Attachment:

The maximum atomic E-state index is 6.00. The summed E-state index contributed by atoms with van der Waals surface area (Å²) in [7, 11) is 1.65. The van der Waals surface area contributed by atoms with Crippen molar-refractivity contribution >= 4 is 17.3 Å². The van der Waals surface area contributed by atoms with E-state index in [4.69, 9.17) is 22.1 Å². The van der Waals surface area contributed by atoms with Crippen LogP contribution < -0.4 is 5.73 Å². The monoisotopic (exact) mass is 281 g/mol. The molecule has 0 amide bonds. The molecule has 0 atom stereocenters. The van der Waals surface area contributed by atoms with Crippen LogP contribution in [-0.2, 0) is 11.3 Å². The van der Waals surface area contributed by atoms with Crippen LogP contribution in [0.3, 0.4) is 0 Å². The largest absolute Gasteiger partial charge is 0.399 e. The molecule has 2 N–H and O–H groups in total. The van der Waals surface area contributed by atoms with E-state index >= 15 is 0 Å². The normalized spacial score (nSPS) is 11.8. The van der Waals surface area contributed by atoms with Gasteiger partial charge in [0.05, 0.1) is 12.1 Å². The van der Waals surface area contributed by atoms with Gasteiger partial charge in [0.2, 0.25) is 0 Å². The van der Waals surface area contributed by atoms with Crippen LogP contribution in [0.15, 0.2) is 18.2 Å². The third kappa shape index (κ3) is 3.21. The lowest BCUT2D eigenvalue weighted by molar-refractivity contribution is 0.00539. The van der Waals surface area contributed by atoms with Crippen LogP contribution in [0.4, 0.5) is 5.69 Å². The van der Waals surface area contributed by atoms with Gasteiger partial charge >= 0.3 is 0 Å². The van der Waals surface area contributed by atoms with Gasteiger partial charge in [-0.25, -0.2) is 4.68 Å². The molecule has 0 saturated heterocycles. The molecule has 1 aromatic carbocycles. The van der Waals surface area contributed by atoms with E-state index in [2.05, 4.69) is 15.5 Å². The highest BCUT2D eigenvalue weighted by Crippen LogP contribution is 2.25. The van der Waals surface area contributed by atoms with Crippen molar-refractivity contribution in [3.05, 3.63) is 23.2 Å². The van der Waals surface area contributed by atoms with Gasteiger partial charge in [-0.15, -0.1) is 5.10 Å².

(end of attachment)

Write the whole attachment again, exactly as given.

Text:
The maximum atomic E-state index is 6.00. The summed E-state index contributed by atoms with van der Waals surface area (Å²) in [7, 11) is 1.65. The van der Waals surface area contributed by atoms with Crippen molar-refractivity contribution >= 4 is 17.3 Å². The van der Waals surface area contributed by atoms with E-state index in [4.69, 9.17) is 22.1 Å². The van der Waals surface area contributed by atoms with Crippen LogP contribution < -0.4 is 5.73 Å². The monoisotopic (exact) mass is 281 g/mol. The molecule has 0 amide bonds. The molecule has 0 atom stereocenters. The van der Waals surface area contributed by atoms with Crippen LogP contribution in [-0.2, 0) is 11.3 Å². The van der Waals surface area contributed by atoms with Crippen LogP contribution in [0.3, 0.4) is 0 Å². The largest absolute Gasteiger partial charge is 0.399 e. The molecule has 2 N–H and O–H groups in total. The van der Waals surface area contributed by atoms with E-state index >= 15 is 0 Å². The normalized spacial score (nSPS) is 11.8. The van der Waals surface area contributed by atoms with Gasteiger partial charge in [0.05, 0.1) is 12.1 Å². The van der Waals surface area contributed by atoms with Gasteiger partial charge in [0.2, 0.25) is 0 Å². The van der Waals surface area contributed by atoms with Crippen LogP contribution in [0.15, 0.2) is 18.2 Å². The third kappa shape index (κ3) is 3.21. The lowest BCUT2D eigenvalue weighted by molar-refractivity contribution is 0.00539. The van der Waals surface area contributed by atoms with Crippen LogP contribution in [0.4, 0.5) is 5.69 Å². The van der Waals surface area contributed by atoms with Gasteiger partial charge >= 0.3 is 0 Å². The van der Waals surface area contributed by atoms with Gasteiger partial charge in [-0.25, -0.2) is 4.68 Å². The molecule has 0 saturated heterocycles. The molecule has 1 aromatic carbocycles. The van der Waals surface area contributed by atoms with E-state index in [2.05, 4.69) is 15.5 Å². The highest BCUT2D eigenvalue weighted by Crippen LogP contribution is 2.25. The van der Waals surface area contributed by atoms with Crippen molar-refractivity contribution in [3.05, 3.63) is 23.2 Å². The van der Waals surface area contributed by atoms with Gasteiger partial charge in [-0.15, -0.1) is 5.10 Å².